Shay Shmeltzer

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Updated: 10 hours 19 min ago

Announcing PeopleSoft Cloud Manager Support for Oracle Cloud Infrastructure

Fri, 2018-05-18 19:45

Oracle released PeopleSoft Cloud Manager in 2017 featuring in-depth automation to help accelerate adoption of Oracle Cloud (Classic) as an efficient deployment platform for PeopleSoft customers. With the excitement generated around Oracle Cloud Infrastructure (OCI)--a cloud designed for the enterprise customer--several customers and partners have been looking forward to taking advantage of the enhanced OCI with PeopleSoft Cloud Manager.  Oracle is pleased to announce Cloud Manager’s support for OCI beginning with today’s release of PeopleSoft Cloud Manager Version 6.

So, what is new and exciting in PeopleSoft Cloud Manager Version 6?  For the first time, there are two images provided: one for OCI, and the other for OCI Classic.  The Cloud Manager Image 6 for OCI supports a number of OCI features, including Regions, Virtual Cloud Networks, Subnets, Compute and DB System platforms.  With this image, instances will be provisioned on VM shapes.  Customers can lift and shift PeopleSoft environments from on-premises to OCI using the same approach they used OCI Classic.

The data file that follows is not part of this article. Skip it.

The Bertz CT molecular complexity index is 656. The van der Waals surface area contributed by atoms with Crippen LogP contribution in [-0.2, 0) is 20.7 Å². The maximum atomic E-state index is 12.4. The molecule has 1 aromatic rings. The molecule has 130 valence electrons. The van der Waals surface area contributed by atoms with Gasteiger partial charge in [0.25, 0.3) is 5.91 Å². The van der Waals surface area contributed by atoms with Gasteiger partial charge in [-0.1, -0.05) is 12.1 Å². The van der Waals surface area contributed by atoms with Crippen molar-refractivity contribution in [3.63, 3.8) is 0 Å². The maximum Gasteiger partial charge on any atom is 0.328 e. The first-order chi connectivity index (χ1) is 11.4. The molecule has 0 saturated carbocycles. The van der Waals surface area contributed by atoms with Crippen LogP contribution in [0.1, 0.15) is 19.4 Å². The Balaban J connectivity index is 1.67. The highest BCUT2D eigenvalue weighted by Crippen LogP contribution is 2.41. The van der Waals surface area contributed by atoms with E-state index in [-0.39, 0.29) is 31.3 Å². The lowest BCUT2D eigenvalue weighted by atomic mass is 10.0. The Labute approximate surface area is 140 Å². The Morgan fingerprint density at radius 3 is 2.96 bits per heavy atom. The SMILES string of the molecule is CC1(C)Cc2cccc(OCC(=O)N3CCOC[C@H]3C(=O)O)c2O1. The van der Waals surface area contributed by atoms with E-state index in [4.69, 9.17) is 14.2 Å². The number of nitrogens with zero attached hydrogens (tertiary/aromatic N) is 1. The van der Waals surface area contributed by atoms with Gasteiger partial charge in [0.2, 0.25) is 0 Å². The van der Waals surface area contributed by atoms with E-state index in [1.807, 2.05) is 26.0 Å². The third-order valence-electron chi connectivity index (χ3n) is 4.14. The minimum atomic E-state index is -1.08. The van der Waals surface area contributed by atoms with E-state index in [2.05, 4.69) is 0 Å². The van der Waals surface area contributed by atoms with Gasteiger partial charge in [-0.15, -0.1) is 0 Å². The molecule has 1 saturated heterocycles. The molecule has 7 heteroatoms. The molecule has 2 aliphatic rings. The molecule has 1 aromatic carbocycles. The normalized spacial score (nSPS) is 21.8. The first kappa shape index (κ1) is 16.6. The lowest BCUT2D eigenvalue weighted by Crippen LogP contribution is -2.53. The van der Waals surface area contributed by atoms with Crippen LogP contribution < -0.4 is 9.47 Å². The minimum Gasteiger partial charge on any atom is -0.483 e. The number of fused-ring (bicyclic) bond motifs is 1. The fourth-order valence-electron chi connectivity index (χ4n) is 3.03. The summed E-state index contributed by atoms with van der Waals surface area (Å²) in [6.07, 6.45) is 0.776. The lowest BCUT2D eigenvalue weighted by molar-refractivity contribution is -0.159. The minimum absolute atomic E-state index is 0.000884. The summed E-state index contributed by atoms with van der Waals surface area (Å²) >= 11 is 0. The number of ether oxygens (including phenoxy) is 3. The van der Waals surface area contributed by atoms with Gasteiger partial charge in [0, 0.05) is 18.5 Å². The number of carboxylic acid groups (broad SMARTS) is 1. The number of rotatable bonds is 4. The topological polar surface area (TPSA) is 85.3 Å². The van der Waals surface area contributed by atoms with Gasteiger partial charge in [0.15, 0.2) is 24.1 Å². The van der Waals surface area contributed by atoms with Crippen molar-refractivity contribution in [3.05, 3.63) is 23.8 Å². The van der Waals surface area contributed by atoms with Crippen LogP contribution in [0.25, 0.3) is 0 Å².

For PeopleSoft Cloud Manager on OCI Classic, we have enabled support for the lift and shift of on-premises databases encrypted with Oracle Transparent Data Encryption (TDE).  TDE offers another level of data security that customers are looking for as data is migrated to the cloud.  A ‘Clone to template’ option is also available for encrypted databases. 

The lift utility requires a few parameters for TDE so that the encrypted database may be packaged and lifted to the cloud.

During shift process, the same parameters are required to deploy the lifted database.

Customers have also requested an enhancement to support non-Unicode databases for PeopleSoft environments.  PeopleSoft Cloud Manager Version 6 supports lift and shift of environments that use non-Unicode Databases.  Unlike image 5, a conversion of the on-premises database to Unicode is no longer required prior to using Cloud Manager’s Lift and Shift automation.

To get your hands on the new Cloud Manager images, go to the Oracle Marketplace and look for either the OCI-Classic image or the OCI image…or try both!   Be sure to review the documentation and additional important information mentioned in the Marketplace listings.